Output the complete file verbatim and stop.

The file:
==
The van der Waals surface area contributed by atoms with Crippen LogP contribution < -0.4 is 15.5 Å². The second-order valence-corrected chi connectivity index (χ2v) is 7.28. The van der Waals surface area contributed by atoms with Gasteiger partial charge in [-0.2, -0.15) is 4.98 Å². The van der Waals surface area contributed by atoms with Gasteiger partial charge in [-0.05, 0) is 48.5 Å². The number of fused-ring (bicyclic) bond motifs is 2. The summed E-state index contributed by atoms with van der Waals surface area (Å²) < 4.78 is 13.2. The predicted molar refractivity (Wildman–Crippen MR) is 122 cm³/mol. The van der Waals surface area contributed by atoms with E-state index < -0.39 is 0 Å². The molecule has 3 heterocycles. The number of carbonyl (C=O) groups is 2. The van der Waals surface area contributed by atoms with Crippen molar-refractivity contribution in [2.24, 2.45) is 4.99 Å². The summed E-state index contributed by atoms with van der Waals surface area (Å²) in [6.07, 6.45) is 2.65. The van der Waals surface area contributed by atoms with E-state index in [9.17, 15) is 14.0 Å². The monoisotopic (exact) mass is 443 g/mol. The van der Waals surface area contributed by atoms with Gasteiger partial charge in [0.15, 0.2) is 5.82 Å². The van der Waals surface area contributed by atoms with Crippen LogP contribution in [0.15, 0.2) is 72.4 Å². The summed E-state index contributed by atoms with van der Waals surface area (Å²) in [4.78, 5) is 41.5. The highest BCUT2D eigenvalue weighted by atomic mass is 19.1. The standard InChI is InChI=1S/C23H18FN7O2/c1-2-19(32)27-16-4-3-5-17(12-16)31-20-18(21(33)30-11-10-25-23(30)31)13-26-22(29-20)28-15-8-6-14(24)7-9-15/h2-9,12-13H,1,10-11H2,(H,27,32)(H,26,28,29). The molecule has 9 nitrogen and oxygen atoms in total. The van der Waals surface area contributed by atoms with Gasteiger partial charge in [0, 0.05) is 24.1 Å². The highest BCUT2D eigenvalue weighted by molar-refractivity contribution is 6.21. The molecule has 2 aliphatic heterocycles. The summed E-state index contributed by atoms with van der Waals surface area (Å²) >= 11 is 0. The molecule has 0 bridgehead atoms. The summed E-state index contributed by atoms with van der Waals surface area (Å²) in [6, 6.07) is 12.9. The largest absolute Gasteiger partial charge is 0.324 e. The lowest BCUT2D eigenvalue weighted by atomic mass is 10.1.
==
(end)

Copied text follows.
The van der Waals surface area contributed by atoms with Crippen LogP contribution < -0.4 is 15.5 Å². The second-order valence-corrected chi connectivity index (χ2v) is 7.28. The van der Waals surface area contributed by atoms with Gasteiger partial charge in [-0.2, -0.15) is 4.98 Å². The van der Waals surface area contributed by atoms with Gasteiger partial charge in [-0.05, 0) is 48.5 Å². The number of fused-ring (bicyclic) bond motifs is 2. The summed E-state index contributed by atoms with van der Waals surface area (Å²) < 4.78 is 13.2. The predicted molar refractivity (Wildman–Crippen MR) is 122 cm³/mol. The van der Waals surface area contributed by atoms with E-state index < -0.39 is 0 Å². The molecule has 3 heterocycles. The number of carbonyl (C=O) groups is 2. The van der Waals surface area contributed by atoms with Crippen molar-refractivity contribution in [2.24, 2.45) is 4.99 Å². The summed E-state index contributed by atoms with van der Waals surface area (Å²) in [6.07, 6.45) is 2.65. The van der Waals surface area contributed by atoms with E-state index in [9.17, 15) is 14.0 Å². The monoisotopic (exact) mass is 443 g/mol. The van der Waals surface area contributed by atoms with Gasteiger partial charge in [0.15, 0.2) is 5.82 Å². The van der Waals surface area contributed by atoms with Crippen LogP contribution in [0.15, 0.2) is 72.4 Å². The summed E-state index contributed by atoms with van der Waals surface area (Å²) in [4.78, 5) is 41.5. The highest BCUT2D eigenvalue weighted by atomic mass is 19.1. The standard InChI is InChI=1S/C23H18FN7O2/c1-2-19(32)27-16-4-3-5-17(12-16)31-20-18(21(33)30-11-10-25-23(30)31)13-26-22(29-20)28-15-8-6-14(24)7-9-15/h2-9,12-13H,1,10-11H2,(H,27,32)(H,26,28,29). The molecule has 9 nitrogen and oxygen atoms in total. The van der Waals surface area contributed by atoms with Gasteiger partial charge in [0, 0.05) is 24.1 Å². The highest BCUT2D eigenvalue weighted by molar-refractivity contribution is 6.21. The molecule has 2 aliphatic heterocycles. The summed E-state index contributed by atoms with van der Waals surface area (Å²) >= 11 is 0. The molecule has 0 bridgehead atoms. The summed E-state index contributed by atoms with van der Waals surface area (Å²) in [6, 6.07) is 12.9. The largest absolute Gasteiger partial charge is 0.324 e. The lowest BCUT2D eigenvalue weighted by atomic mass is 10.1.